- Sorne Point: This is a delightful, gentle walk from the tea-rooms at Glengorme Castle down to the shore. A small detour takes us to the remains of a Neolithic stone circle. Walk Grade: Length - short; Terrain: not difficult.
- Tobermory: You will have time to explore the village, which is the only settlement of any size on the island, and there will be options for walks in nearby Aros Park, which has two waterfalls and a charming pond, and to take the path to the lighthouse, from which there are good views of the Sound of Mull. Walk Grades: Lighthouse path: Length - short; Terrain: not difficult. Aros Park: Length - medium to long; Terrain: moderate, with some steep slopes.
Plans for Iona:
- It's difficult to get lost on this little island! You will be free to roam as the spirit takes you, whether remaining in the little settlement around the abbey, going into the abbey, or further afield.
- Saint Columba's Bay. This is the spot, on the southern shore of the island, where, according to legend, Saint Columba landed from Ireland in 565. It is a haven of peace, as there is no road access, being reached by a rough track and path. The adventurous can climb the hilltop which flanks the bay, to find the spot from which the Saint gazed back towards Ireland, and made his decision to found his settlement on Iona, because he could not see Ireland from there, and he wanted to be in a place from which there could be no looking back, and no turning back. A lesson in fortitude for us all! Walk Grade: Length - medium; Terrain - moderate; rough track and path.
Plans for Ulva:
- It is up to you how far you go. The restored crofter's cottage, known as Sheila's house, is very near the landing stage. A short walk will take you to the gardens of Ulva House, which is no longer lived in. There is a selection of walks, colour-coded on a little map, of varying length, which will take you as far as you wish, through woods and open country, along the coastline and inland, as far as the western tip of the island, though only the most intrepid walker will venture that far. Another option is to find Livingstone's cave, which was inhabited at various times between about 10,500 BC and the 19th Century, or to view the basalt columns which rise vertically from the sea.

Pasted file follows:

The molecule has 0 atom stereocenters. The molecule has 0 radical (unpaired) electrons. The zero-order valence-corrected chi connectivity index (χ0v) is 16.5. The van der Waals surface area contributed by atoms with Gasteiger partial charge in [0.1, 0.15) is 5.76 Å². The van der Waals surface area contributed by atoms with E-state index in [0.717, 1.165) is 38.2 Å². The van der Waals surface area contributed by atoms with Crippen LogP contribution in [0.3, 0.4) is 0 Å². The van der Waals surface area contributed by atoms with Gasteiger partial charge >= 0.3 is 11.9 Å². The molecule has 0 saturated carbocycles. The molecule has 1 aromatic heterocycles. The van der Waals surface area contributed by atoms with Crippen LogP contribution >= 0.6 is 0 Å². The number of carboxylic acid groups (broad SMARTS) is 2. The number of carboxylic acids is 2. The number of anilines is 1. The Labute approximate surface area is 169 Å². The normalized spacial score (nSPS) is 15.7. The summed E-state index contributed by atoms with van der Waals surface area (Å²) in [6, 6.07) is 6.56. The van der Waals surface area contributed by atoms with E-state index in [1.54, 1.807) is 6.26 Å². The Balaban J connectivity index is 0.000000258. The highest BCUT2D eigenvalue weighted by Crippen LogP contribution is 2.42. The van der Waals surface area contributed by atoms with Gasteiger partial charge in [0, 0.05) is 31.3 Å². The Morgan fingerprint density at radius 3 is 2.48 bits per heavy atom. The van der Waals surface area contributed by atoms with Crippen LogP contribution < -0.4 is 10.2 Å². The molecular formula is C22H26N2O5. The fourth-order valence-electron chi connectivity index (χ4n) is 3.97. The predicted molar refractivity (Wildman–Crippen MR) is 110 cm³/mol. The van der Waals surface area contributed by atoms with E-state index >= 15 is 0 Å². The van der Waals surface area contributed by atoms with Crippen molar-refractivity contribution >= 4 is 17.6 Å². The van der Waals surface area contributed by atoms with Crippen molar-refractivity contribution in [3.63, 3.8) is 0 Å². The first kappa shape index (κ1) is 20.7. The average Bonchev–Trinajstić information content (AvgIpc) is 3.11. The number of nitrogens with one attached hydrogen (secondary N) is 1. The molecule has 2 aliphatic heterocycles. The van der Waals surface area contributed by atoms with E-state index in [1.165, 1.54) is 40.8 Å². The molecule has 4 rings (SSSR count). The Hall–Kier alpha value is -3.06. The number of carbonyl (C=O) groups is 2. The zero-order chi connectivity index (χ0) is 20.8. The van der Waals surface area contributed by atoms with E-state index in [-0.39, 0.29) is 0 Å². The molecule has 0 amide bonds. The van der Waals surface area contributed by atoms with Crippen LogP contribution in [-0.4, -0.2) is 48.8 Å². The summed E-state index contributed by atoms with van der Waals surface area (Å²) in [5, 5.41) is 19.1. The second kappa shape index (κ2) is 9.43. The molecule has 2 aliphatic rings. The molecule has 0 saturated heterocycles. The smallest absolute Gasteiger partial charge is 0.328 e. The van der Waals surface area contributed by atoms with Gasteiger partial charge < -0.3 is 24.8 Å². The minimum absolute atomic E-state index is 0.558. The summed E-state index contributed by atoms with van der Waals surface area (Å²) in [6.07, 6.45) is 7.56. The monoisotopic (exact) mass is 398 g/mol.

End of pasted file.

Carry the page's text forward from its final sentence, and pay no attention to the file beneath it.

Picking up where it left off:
We will have the exclusive use of Arle Lodge, a good quality hostel in which all rooms are for single occupancy, or for shared occupancy by a couple or two friends. Most of the rooms are en-suite. Arle Lodge is located on the north-eastern shore of Mull, between the villages of Salen and Tobermory. There is a large lounge and dining area. Our evening meals will be catered, breakfast will be self-service, and the ingredients to make a packed lunch will be provided each day.
There are good train and bus services from Glasgow to Oban. They are similarly priced, and both take about 3 hours. The train journey is a delightful scenic route. See the Scotrail web-site for train times, and the Scottish City Link web-site for bus times. Alternatively, you could drive your car to the ferry port at Oban and leave it there for the week. We will meet you at terminal on Wednesday 15 June to take you on the 2pm ferry to Craignure, on Mull. (Exact ferry time to be confirmed.) There are hotels and guest houses in Oban, where you could book overnight accommodation before or after the trip, if you wish. We shall have the use of two large cars for the whole of our stay.
Arrival: Wednesday 15 June: We meet at Oban Ferry Terminal at 1.30pm for the 2pm ferry to Craignure. (Ferry timetable subject to confirmation.) Morning bus and train services from Glasgow connect with this sailing.
Departure: Wednesday 22 June: We plan to take the Craignure Ferry at 11am which reaches Oban Ferry Terminal at 12 noon. (Ferry timetable subject to confirmation.) Bus and train connections to Glasgow.
Steve Evemy 02380 332940 email@example.com and Karen Garrett